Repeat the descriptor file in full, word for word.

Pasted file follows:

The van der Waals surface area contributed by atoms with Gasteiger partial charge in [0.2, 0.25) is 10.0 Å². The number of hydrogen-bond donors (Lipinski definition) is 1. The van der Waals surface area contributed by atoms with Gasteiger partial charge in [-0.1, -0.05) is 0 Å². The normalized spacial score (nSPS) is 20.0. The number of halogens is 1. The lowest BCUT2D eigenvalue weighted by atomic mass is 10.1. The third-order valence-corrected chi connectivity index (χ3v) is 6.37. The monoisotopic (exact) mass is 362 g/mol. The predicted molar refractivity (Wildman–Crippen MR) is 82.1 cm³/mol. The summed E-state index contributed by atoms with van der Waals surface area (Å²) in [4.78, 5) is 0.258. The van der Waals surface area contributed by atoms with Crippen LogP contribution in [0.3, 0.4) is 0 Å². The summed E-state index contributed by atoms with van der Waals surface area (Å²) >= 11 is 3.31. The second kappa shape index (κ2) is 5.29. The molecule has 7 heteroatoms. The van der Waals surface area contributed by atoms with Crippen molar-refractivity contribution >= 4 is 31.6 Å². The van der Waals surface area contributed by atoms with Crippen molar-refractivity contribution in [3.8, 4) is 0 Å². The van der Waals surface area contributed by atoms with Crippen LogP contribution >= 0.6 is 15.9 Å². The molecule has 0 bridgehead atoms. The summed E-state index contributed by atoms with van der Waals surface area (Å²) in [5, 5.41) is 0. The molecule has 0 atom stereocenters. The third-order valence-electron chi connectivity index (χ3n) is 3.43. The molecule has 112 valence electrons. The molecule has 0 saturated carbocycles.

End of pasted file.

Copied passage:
The van der Waals surface area contributed by atoms with Gasteiger partial charge in [0.2, 0.25) is 10.0 Å². The number of hydrogen-bond donors (Lipinski definition) is 1. The van der Waals surface area contributed by atoms with Gasteiger partial charge in [-0.1, -0.05) is 0 Å². The normalized spacial score (nSPS) is 20.0. The number of halogens is 1. The lowest BCUT2D eigenvalue weighted by atomic mass is 10.1. The third-order valence-corrected chi connectivity index (χ3v) is 6.37. The monoisotopic (exact) mass is 362 g/mol. The predicted molar refractivity (Wildman–Crippen MR) is 82.1 cm³/mol. The summed E-state index contributed by atoms with van der Waals surface area (Å²) in [4.78, 5) is 0.258. The van der Waals surface area contributed by atoms with Crippen LogP contribution in [0.3, 0.4) is 0 Å². The summed E-state index contributed by atoms with van der Waals surface area (Å²) >= 11 is 3.31. The second kappa shape index (κ2) is 5.29. The molecule has 7 heteroatoms. The van der Waals surface area contributed by atoms with Crippen molar-refractivity contribution >= 4 is 31.6 Å². The van der Waals surface area contributed by atoms with Crippen molar-refractivity contribution in [3.8, 4) is 0 Å². The van der Waals surface area contributed by atoms with Crippen LogP contribution >= 0.6 is 15.9 Å². The molecule has 0 bridgehead atoms. The summed E-state index contributed by atoms with van der Waals surface area (Å²) in [5, 5.41) is 0. The molecule has 0 atom stereocenters. The third-order valence-electron chi connectivity index (χ3n) is 3.43. The molecule has 112 valence electrons. The molecule has 0 saturated carbocycles.